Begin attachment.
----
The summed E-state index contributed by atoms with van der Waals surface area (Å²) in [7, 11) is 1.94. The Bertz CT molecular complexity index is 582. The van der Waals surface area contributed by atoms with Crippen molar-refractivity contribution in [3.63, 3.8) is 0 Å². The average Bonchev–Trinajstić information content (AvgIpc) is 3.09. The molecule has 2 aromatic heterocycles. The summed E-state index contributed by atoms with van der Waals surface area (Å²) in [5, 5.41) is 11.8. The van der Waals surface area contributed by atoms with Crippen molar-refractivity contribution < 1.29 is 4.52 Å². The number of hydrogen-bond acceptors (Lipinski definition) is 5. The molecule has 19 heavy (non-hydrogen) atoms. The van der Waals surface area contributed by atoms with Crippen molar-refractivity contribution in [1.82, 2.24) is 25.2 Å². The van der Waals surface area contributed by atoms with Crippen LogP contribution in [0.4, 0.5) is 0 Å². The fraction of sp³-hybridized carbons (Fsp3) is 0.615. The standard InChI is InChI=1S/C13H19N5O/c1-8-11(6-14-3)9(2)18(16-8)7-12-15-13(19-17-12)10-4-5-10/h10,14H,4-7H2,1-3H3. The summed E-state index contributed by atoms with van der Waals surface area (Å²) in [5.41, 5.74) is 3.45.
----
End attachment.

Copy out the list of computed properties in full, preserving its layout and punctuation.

The summed E-state index contributed by atoms with van der Waals surface area (Å²) in [7, 11) is 1.94. The Bertz CT molecular complexity index is 582. The van der Waals surface area contributed by atoms with Crippen molar-refractivity contribution in [3.63, 3.8) is 0 Å². The average Bonchev–Trinajstić information content (AvgIpc) is 3.09. The molecule has 2 aromatic heterocycles. The summed E-state index contributed by atoms with van der Waals surface area (Å²) in [5, 5.41) is 11.8. The van der Waals surface area contributed by atoms with Crippen molar-refractivity contribution < 1.29 is 4.52 Å². The number of hydrogen-bond acceptors (Lipinski definition) is 5. The molecule has 19 heavy (non-hydrogen) atoms. The van der Waals surface area contributed by atoms with Crippen molar-refractivity contribution in [1.82, 2.24) is 25.2 Å². The van der Waals surface area contributed by atoms with Crippen LogP contribution in [0.4, 0.5) is 0 Å². The fraction of sp³-hybridized carbons (Fsp3) is 0.615. The standard InChI is InChI=1S/C13H19N5O/c1-8-11(6-14-3)9(2)18(16-8)7-12-15-13(19-17-12)10-4-5-10/h10,14H,4-7H2,1-3H3. The summed E-state index contributed by atoms with van der Waals surface area (Å²) in [5.41, 5.74) is 3.45.